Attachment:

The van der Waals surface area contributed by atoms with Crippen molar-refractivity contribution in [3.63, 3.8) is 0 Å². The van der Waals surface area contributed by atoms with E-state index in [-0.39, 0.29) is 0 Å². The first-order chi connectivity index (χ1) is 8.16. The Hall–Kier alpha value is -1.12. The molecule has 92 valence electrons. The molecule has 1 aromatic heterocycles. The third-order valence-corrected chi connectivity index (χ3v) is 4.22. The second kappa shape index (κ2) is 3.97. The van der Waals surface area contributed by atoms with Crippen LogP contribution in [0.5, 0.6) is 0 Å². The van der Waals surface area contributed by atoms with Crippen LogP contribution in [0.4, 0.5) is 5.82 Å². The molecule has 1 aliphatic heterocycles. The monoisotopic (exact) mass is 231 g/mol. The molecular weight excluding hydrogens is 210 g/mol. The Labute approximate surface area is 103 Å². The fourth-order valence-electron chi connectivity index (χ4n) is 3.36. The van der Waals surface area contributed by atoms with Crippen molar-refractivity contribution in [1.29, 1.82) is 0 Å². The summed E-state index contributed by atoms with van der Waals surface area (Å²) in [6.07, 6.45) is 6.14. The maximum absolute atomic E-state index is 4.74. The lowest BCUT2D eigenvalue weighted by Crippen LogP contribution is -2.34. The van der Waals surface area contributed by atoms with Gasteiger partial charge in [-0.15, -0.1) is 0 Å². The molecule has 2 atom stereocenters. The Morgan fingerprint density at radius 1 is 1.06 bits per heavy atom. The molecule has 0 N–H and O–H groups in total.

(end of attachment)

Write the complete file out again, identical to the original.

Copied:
The van der Waals surface area contributed by atoms with Crippen molar-refractivity contribution in [3.63, 3.8) is 0 Å². The van der Waals surface area contributed by atoms with E-state index in [-0.39, 0.29) is 0 Å². The first-order chi connectivity index (χ1) is 8.16. The Hall–Kier alpha value is -1.12. The molecule has 92 valence electrons. The molecule has 1 aromatic heterocycles. The third-order valence-corrected chi connectivity index (χ3v) is 4.22. The second kappa shape index (κ2) is 3.97. The van der Waals surface area contributed by atoms with Crippen LogP contribution in [0.5, 0.6) is 0 Å². The van der Waals surface area contributed by atoms with Crippen LogP contribution in [0.4, 0.5) is 5.82 Å². The molecule has 1 aliphatic heterocycles. The monoisotopic (exact) mass is 231 g/mol. The molecular weight excluding hydrogens is 210 g/mol. The Labute approximate surface area is 103 Å². The fourth-order valence-electron chi connectivity index (χ4n) is 3.36. The van der Waals surface area contributed by atoms with Crippen molar-refractivity contribution in [1.29, 1.82) is 0 Å². The summed E-state index contributed by atoms with van der Waals surface area (Å²) in [6.07, 6.45) is 6.14. The maximum absolute atomic E-state index is 4.74. The lowest BCUT2D eigenvalue weighted by Crippen LogP contribution is -2.34. The van der Waals surface area contributed by atoms with Gasteiger partial charge in [-0.15, -0.1) is 0 Å². The molecule has 2 atom stereocenters. The Morgan fingerprint density at radius 1 is 1.06 bits per heavy atom. The molecule has 0 N–H and O–H groups in total.